Brake Fluid Replacement: Why Is It So Important?

Updated on April 11, 2019
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Ritchie owns a vehicle repair garage and is a qualified MOT tester, based in the UK.

Brakes can suffer from corrosion and uneven wear if brake fluid isn't replaced at regular intervals. This brake disc is from a Volkswagen Golf which had scored discs as a result of poor quality maintenance using cheap aftermarket parts (substandard)
Brakes can suffer from corrosion and uneven wear if brake fluid isn't replaced at regular intervals. This brake disc is from a Volkswagen Golf which had scored discs as a result of poor quality maintenance using cheap aftermarket parts (substandard)

Brake Fluid Absorbs Water (It's Hygroscopic)

Glycol-ether (DOT 3, 4, and 5.1) brake fluid is hygroscopic, meaning that it absorbs moisture from the air over time. This moisture can affect a braking system in a number of ways.

As more water enters the brake fluid, the boiling point is reduced. This is a problem as the water can vapourise in the braking system, causing an air void, resulting in a 'soft' or 'spongy' brake pedal and reduced braking efficiency.

In extreme cases, braking distances increase, making a vehicle difficult to stop or not stop at all.

Brake fluid is often referred to as 'dry' (no water has been absorbed) or 'wet' (containing water).

How Often Should Brake Fluid Be Replaced?

Most vehicle manufacturers recommend that brake fluid be replaced every 12 to 36 months in normal operating conditions. The exact timescale depends on how humid the conditions in your area are.

I recommend to my customers that they have their vehicle's brake fluid replaced every 24 months.

You should consult your vehicle handbook or dealership for the exact recommendation for your vehicle and location.

Source

Old Brake Fluid Can Damage Brake Components

Water in brake fluid can have a negative effect on braking components.

Moisture in brake fluid can encourage corrosion, resulting in sticking or seized callipers. A seized brake caliper can result in reduced braking efficiency or cause a vehicle to 'pull' in an adverse direction when applied.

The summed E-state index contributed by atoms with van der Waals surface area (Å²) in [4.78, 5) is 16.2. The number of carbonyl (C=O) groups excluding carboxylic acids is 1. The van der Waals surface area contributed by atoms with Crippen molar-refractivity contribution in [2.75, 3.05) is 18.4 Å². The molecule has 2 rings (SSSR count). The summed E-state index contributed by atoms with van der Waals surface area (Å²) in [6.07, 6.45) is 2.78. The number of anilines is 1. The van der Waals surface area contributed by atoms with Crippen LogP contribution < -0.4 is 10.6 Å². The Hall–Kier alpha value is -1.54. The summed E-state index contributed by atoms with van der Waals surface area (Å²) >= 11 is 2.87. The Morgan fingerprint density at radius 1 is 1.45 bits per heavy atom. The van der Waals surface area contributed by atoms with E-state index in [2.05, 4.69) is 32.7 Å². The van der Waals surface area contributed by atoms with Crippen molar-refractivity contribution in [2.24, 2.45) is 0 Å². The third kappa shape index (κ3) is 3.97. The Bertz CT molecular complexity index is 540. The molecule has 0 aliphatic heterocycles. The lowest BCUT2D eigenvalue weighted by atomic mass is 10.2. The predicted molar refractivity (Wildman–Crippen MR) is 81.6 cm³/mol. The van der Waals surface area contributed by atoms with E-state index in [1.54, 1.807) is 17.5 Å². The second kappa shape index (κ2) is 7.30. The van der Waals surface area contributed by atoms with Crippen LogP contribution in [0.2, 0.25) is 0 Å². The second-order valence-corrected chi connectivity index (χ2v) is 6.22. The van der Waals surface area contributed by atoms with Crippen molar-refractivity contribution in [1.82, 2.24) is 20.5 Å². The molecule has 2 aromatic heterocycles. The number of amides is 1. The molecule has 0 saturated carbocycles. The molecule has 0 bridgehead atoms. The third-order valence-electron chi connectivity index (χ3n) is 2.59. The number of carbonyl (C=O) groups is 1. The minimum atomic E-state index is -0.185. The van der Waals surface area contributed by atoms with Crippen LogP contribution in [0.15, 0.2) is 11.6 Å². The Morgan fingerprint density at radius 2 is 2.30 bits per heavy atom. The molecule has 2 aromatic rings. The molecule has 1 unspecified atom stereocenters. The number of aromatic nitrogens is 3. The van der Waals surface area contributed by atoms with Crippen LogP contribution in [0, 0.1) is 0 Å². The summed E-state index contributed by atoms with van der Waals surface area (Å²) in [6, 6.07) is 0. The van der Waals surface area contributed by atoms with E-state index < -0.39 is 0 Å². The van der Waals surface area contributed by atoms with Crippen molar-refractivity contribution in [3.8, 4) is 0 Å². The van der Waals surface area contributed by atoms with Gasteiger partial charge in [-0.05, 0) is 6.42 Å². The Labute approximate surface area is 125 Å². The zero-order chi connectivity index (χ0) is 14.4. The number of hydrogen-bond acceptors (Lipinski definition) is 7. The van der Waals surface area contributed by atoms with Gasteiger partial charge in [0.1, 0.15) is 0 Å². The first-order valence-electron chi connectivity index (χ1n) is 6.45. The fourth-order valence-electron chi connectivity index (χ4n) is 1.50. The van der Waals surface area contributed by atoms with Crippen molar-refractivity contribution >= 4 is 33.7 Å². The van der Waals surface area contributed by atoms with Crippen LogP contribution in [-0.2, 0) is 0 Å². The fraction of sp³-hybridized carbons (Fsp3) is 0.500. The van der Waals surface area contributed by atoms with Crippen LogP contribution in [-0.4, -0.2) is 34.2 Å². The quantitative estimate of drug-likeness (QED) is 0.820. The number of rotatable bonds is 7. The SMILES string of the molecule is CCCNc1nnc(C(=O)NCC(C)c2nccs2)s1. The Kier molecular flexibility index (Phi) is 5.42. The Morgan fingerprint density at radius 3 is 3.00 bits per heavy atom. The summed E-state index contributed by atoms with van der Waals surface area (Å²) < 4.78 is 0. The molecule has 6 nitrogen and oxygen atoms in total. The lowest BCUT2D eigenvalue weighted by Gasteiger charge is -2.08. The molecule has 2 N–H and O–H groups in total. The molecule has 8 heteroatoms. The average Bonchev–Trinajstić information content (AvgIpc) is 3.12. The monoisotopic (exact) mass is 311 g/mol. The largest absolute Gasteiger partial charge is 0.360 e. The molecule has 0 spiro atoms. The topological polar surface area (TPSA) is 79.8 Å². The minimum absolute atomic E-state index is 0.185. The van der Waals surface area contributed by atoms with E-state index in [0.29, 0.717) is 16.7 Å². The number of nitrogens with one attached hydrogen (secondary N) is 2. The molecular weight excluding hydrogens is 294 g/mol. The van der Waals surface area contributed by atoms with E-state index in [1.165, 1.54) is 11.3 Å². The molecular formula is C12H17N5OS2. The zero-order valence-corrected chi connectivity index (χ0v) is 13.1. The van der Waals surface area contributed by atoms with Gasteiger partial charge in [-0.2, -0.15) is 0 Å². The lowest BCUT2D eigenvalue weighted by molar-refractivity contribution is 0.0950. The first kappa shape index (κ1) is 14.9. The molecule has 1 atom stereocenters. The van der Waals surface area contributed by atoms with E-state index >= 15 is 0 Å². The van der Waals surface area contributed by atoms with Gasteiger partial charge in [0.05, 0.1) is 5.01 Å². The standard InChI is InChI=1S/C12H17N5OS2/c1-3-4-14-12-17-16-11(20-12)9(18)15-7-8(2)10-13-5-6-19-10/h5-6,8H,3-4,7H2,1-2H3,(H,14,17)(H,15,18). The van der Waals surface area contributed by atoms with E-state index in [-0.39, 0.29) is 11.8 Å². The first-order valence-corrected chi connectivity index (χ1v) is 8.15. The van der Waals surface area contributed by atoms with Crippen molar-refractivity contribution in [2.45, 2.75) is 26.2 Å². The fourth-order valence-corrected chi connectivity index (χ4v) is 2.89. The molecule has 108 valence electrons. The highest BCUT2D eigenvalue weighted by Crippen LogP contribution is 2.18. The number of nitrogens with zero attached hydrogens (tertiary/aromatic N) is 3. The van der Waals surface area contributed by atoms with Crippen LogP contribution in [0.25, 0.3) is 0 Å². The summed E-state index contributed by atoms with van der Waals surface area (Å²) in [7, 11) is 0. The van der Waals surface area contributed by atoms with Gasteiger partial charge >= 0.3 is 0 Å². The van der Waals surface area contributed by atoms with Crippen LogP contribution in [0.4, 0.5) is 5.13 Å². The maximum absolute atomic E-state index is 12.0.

Seized brake calipers can result in brakes sticking or 'snatching', causing brake pads to wear excessivly early or unevenly.

Water in brake fluid can also cause rubber on wheel cylinders to perish, resulting in leaks which may contaminate brake shoes within the drum.

Corrosion of brake pipes can occur, particular in copper brake pipes, and may cause flexible brake hoses to bulge or split over time.

What Is Brake Fluid Made From?

The majority of vehicles use Glycol-ether (DOT 3, 4, and 5.1) brake fluid. Glycol-ether is a solvent which has a high boiling point and low level of compressibility.

Some other forms of brake fluid include mineral-based and silicone, but these are less popular than glycol ether.

What About DOT 5 (Silicone) Brake Fluid?

DOT 5 (silicone) brake fluid is sometimes used in a vehicle, mainly in very cold climates. However, it must not be mixed with other non-silicone brake fluids and can only be used in a vehicle where total brake fluid replacement is to occur, such as a restoration or total brake system replacement.

DOT 5 brake fluid is hydrophobic, which means that it doesn't absorb water. However, it can result in a spongy brake pedal as it reaches a higher boiling point and is generally not used in road cars.

What Is LHS or LHM Mineral Based Brake Fluid?

LHS and LHM (Liquide Hydraulique Minéral) brake fluids were designed specifically for Citroen vehicles, which had hydropneumatic suspension. Whilst the LHM fluid absorbs less moisture than DOT 3, 4 and 5.1 fluids, it can reach boiling point more quickly and therefore is generally not used in the majority of cars.

Routine maintainence is vital for a vehicle. My 12 year old Volkswagen Caddy is an excellent example for it's age, which I believe comes down to good quality servicing; including regular brake fluid replacement.
Routine maintainence is vital for a vehicle. My 12 year old Volkswagen Caddy is an excellent example for it's age, which I believe comes down to good quality servicing; including regular brake fluid replacement.

How Is Brake Fluid Replaced?

For most vehicles, the process for replacing (flushing brake fluid) involves removing brake fluid from the braking system by pushing new fluid into the system to remove the old fluid.

This is usually achieved by opening bleed nipples on the further brake line away from the brake fluid reservoir and pumping (or pulling) the brake fluid through the pipes until all the old brake fluid has been replaced with new.

Professionals may use a brake bleeding machine to create a vacuum to pull the old fluid through the system. The machine adds new fluid as the old fluid is evacuated from the system. In other examples, an assistant can pump the brake pedal to force the old fluid through, topping up the reservoir as the level drops. The following video from Youtuber ChrisFix explains the process in more detail:

Can Brake Fluid Be Tested?

Brake fluid can be tested for water absorption using a specialist testing tool. I recommend the Laser brake fluid tester. It's a quick and reliable way to test if brake fluid is 'wet' or 'dry'.

How Much Should a Brake Fluid Change Cost?

According to the website autoservicecosts.com, a brake fluid change costs between $73 and $104 for the majority of vehicles in the USA. In the UK, expect to pay between £30 and £100.

This article is accurate and true to the best of the author’s knowledge. Content is for informational or entertainment purposes only and does not substitute for personal counsel or professional advice in business, financial, legal, or technical matters.

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